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LIGO MIT NewsPhase Noise Interferometer Nearing Its Goal!
Using the five meter facility at MIT, the phase noise research effort is designed to develop and demonstrate the technology for the shot-noise limited interferometer operation at initial LIGO power levels to achieve the required phase sensitivity. We have closely followed its development in our LIGO Newsletters (please see Volume 1, Numbers 1, 3, 6 and Volume 2, Numbers 2 and 4). The research is now coming to a close with very encouraging results for LIGO. Brian Lantz will write up the experiment for his PhD thesis at MIT; other important participants are Peter Fritschel, Gabriela Gonzalez, and Haisheng Rong.
The first phase of the research using the Phase Noise Interferometer with Nd:YAG Infrared light was performed on a simplified configuration to allow laser tests. The system consisted of a 700 mW pre-stabilized laser (closely resembling the configuration planned for the LIGO Pre-Stabilized Laser), and two suspended in-vacuum masses forming a quiet reference Fabry-Perot. The performance of the laser, and thus the overall system, is very good. Figure 1 at right shows the frequency noise of the laser measured using the separate suspended cavity. This is a level which is satisfactory for the final phase of the Phase Noise Interferometer, enabling the next phase of research to begin: measurements of the phase noise, at the LIGO sensitivity, on a recycled suspended Michelson interferometer. It also shows that the stabilization technology is in place for LIGO.
The additional optical components (the beamsplitter and second Michelson mirror) were prepared for in-vacuum suspension (attachments, suspension balancing, and vacuum baking), with the suspension controllers accurately diagonalized, ensuring that both sensors indicate and actuators deliver pure translations. A modest data acquisition system was set up. Sensors and feedback for additional degrees of alignment freedom were installed. An Indium Gallium Arsenide photodetector-amplifier was prepared which will be used to sense the light in an early prototype test for the LIGO Length Sensing/Control photodetector.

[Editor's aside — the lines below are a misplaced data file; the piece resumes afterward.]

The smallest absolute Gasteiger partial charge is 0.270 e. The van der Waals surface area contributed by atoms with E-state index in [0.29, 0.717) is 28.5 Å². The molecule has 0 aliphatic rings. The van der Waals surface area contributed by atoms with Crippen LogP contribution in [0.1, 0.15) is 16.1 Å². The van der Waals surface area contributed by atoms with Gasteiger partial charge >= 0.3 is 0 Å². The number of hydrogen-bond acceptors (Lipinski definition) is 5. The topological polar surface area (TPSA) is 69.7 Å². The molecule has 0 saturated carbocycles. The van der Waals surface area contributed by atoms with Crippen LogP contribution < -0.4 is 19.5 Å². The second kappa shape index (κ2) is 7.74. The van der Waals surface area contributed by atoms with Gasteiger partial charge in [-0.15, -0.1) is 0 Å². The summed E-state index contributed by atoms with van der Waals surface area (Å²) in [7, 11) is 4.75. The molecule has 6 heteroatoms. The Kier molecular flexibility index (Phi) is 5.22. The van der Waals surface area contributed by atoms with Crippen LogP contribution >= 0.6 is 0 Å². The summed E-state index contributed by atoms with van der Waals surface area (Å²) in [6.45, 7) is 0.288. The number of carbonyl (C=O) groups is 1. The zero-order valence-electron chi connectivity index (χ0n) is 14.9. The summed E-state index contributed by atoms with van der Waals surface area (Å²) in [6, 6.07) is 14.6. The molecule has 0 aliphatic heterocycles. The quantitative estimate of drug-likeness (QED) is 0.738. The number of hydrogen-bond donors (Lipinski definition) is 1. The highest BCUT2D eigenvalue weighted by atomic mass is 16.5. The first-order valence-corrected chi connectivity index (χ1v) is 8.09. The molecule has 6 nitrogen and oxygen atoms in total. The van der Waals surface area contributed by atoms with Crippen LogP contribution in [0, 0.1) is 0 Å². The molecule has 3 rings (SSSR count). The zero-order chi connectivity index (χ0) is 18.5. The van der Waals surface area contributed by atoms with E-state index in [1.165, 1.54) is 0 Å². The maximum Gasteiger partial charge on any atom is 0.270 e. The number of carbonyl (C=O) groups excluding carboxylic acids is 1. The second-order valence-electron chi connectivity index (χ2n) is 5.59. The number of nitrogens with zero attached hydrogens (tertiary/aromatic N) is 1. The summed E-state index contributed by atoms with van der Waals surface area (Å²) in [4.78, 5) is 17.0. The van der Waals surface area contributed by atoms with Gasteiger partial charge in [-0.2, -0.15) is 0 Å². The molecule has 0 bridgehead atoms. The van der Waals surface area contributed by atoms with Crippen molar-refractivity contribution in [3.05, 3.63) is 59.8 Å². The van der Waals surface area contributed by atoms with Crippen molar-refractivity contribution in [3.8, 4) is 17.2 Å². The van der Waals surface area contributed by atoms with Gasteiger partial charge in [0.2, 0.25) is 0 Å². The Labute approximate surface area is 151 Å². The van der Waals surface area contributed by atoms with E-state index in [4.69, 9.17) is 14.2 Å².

This final stage of the experiment was commissioned in September and has made rapid progress since that time. The complete power-recycled Michelson has reached a new sensitivity limit in phase of less than 2x10-10rad/ sqrt(Hz), as shown in Figure 2. Shot noise dominates down to 400 Hz, and corresponds to a circulating power of ~150 watts. This is to be compared to the LIGO requirement of 8x10-11rad/ sqrt(Hz), and a planned circulating power of ~300 w. The present experiment is limited by thermal focusing in the beamsplitter (a lower loss material is planned for LIGO). A modification in the geometry of the layout may allow higher sensitivities to be reached but the present sensitivity limit suffices to research problems of photodetection and light scatter at LIGO-like phase sensitivities.
At lower frequencies, research has led to significant reductions in the noise level. One large group of resonances in the best Argon-laser phase of the experiment was identified as being due to the "fins" which are attached to the optics as part of the suspension control system. These fins were changed and the resonances have moved up in frequency and down in amplitude as expected. Improvements in the frequency stabilization have reduced the contribution from that coupling. The present spectrum is limited by a noise source which fluctuates with time in a way consistent with a parasitic interferometer, and present research is targeted at identifying the source of scatter and eliminating it. We do, however, already feel that our understanding of the system is such that the LIGO design has been effectively validated.
The research will conclude by the end of February to make way for a last use of the interferometer: to help characterize the digital feedback system to be used in LIGO. In an interesting (and pleasing!) coincidence, the dynamic range, absolute light intensities, and modulation characteristics for the Phase Noise Interferometer and for the full-scale LIGO interferometer are very similar, allowing an end-to-end system test of the photodetection, conversion, processing, and all-critical digital-to-analog conversion systems. That research will run until Building 20 comes down around our ears in mid-May, and then the instrument will be decommissioned.